It was designed by the Irishman Jack Fleming and opened for play in 1962. Fleming had in the past worked with Alister MacKenzie and Robert Hunter at Cypress Point of all places. The spectacularly contoured greens and Golden Age bunkers clearly rubbed off on him.
Although there are only 9-holes, with two sets of tee boxes it plays as an 18-hole course and presents a very different challenge on the back nine. Playing the full 18 will stretch the course to around 6,000 yards.
There really are many reasons to like Gleneagles. Its location, the challenge it presents, the feeling of being at one with nature, the great value. Or maybe the 19th hole? A modest pub which serves great beer and even better whiskey.
7. Poplar Creek Golf Course
One of the most popular municipal golf courses close to the city is Poplar Creek Golf Course, in San Mateo.
This popularity is in large part due to its location, conveniently positioned off the freeway. It is also just a ten minute drive from the International airport. For the locals, it’s a twenty minute drive from downtown.
Previously called the San Mateo Municipal Golf Course, it opened in 1933. Interestingly, it was actually built to support unemployed laborers during the Great Depression. And ever since then, it has remained one of the more popular public golf courses around San Francisco.
The course has a great location, right on Coyote Point. Players can enjoy pretty special views across San Francisco Bay as well as south to the San Mateo Bridge. But inevitably, this exposed location will lead to tricky cross-winds, like some of the other courses along this stretch of coastline.
In 1999, the course was closed for a major redevelopment and redesign. It was after this renovation the course changed its name to Poplar Creek Golf Course. This was in celebration of the myriad poplar trees and the creek that runs through the site.
The routing is decent, not spectacular, but definitely fun with ample risk/reward holes on the front nine. Its greens are more often than not in decent condition, so make sure you bring your putting game.
One reason to extend your stay though, is the awesome clubhouse. As far as 19th holes go, this one is decent! Loads of screens to catch the game and a plentiful menu.
8. The Golf Club at Moffett Field
Further down the shoreline overlooking San Francisco Bay, is the Golf Club at Moffett Field. This is quite a unique location, right next to the NASA-leased Moffett Air Field. It’s not every day you get views of a NASA hangar when teeing off.
The club is some 40 minutes drive from downtown San Francisco, towards San Jose. It is arguably far more popular with San Jose residents as it would be for those in San Fran. But the drive is not too difficult, heading south on the freeway.
The course was designed by Bob E. Baldock and opened in 1957, initially as a 9-hole course. Some ten years later it was extended to the full 18-holes. Ironically, the club used to go by the name of the ‘Hill Course’, in honor of the commanding officer at the time. Yet the plot of land is flat as a pancake.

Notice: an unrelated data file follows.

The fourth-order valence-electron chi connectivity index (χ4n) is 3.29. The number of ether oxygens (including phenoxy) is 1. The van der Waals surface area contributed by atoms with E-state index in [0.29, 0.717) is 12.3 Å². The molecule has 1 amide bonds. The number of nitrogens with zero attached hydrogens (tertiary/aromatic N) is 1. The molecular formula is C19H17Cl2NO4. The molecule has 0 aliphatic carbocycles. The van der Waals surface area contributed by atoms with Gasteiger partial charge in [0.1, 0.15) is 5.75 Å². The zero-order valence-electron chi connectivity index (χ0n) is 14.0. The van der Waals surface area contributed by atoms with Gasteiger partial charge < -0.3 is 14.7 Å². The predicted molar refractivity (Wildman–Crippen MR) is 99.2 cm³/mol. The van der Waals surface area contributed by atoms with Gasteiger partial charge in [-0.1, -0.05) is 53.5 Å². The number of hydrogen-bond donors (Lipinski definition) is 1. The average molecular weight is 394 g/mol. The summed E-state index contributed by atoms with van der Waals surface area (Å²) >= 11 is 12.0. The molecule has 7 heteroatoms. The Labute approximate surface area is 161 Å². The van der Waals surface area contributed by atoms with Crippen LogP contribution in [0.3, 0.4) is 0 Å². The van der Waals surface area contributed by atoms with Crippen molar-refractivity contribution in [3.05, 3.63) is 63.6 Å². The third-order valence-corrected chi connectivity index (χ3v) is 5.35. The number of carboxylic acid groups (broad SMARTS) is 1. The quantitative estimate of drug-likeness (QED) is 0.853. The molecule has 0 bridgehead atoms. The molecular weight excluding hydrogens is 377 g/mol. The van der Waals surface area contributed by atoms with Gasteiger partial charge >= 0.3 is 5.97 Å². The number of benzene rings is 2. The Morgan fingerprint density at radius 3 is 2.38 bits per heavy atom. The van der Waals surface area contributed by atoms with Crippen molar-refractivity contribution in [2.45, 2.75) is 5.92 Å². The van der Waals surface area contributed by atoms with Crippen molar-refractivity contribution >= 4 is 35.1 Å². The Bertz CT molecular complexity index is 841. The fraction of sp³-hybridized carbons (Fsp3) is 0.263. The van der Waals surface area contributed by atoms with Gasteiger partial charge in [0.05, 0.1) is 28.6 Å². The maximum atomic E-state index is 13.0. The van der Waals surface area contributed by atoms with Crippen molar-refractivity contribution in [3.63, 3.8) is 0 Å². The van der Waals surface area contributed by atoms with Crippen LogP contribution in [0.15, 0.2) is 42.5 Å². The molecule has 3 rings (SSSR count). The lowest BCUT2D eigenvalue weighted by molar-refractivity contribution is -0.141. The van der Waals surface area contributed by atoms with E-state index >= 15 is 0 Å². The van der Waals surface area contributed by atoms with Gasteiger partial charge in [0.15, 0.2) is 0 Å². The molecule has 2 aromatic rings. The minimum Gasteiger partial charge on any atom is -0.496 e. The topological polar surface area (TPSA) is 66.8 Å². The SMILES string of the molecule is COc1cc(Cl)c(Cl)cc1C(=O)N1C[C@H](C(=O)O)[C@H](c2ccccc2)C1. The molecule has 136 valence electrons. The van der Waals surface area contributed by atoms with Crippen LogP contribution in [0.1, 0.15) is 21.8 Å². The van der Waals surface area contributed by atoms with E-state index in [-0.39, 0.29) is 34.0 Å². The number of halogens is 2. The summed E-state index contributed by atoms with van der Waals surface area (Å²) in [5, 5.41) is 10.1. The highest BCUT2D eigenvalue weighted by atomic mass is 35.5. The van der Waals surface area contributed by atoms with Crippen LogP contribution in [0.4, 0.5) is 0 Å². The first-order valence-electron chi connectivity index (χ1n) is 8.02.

That said, from a golf perspective, it is entertaining enough with enough variety in the routing. Granted there are a number of parallel fairways, but you’ll find a good mix of long, as well as shorter, more strategic par 4s.
The course enjoyed substantial investment in 2007, with the terrain being recontoured, bunkers restored and greens improved. From the back tees, the course measures 6,572 yards, so no push over.
9. Shoreline Golf Links
Last on our list of public golf courses in San Francisco, is Shoreline Golf Links. We’re just stretching the limit of how far you can go with Shoreline. But from central San Francisco, you’re looking at a 40 minute drive.
The location is convenient enough, positioned just north of the Bayshore Freeway. You’re within easy reach of San Jose to the south and obviously San Francisco back north.
Shoreline Golf Links offers the visiting golfer some sensational views. The course is located on a vast 750 acre plot, just north of Silicon Valley. When driving to the entrance, you’ll be passing the impressive Googleplex building.
On one side you have views across San Francisco Bay and on the other, the distant San Jose mountain range. This isn’t called Mountain View park for no reason.
The course opened in 1983 and was designed as a collaboration between Robert Trent Jones Jr, Donald Knott, Mark Rathert and Gary Linn. Ever heard the phrase ‘too many chefs’? That might be why Trent Jones Jr returned some four years later to touch up the design and work on various aspects.
But the reality is, Shoreline Golf Links is good fun and incredibly good value. There are many challenging tee positions and when the wind blows, boy will you know it.
What is the best public golf course in San Francisco?
The best public golf course in San Francisco is Presidio Golf Course. The club is located in Presidio of San Francisco right to the north of the city. A beautifully verdant site, the course first opened in 1895 and was designed by Robert Wood Johnstone.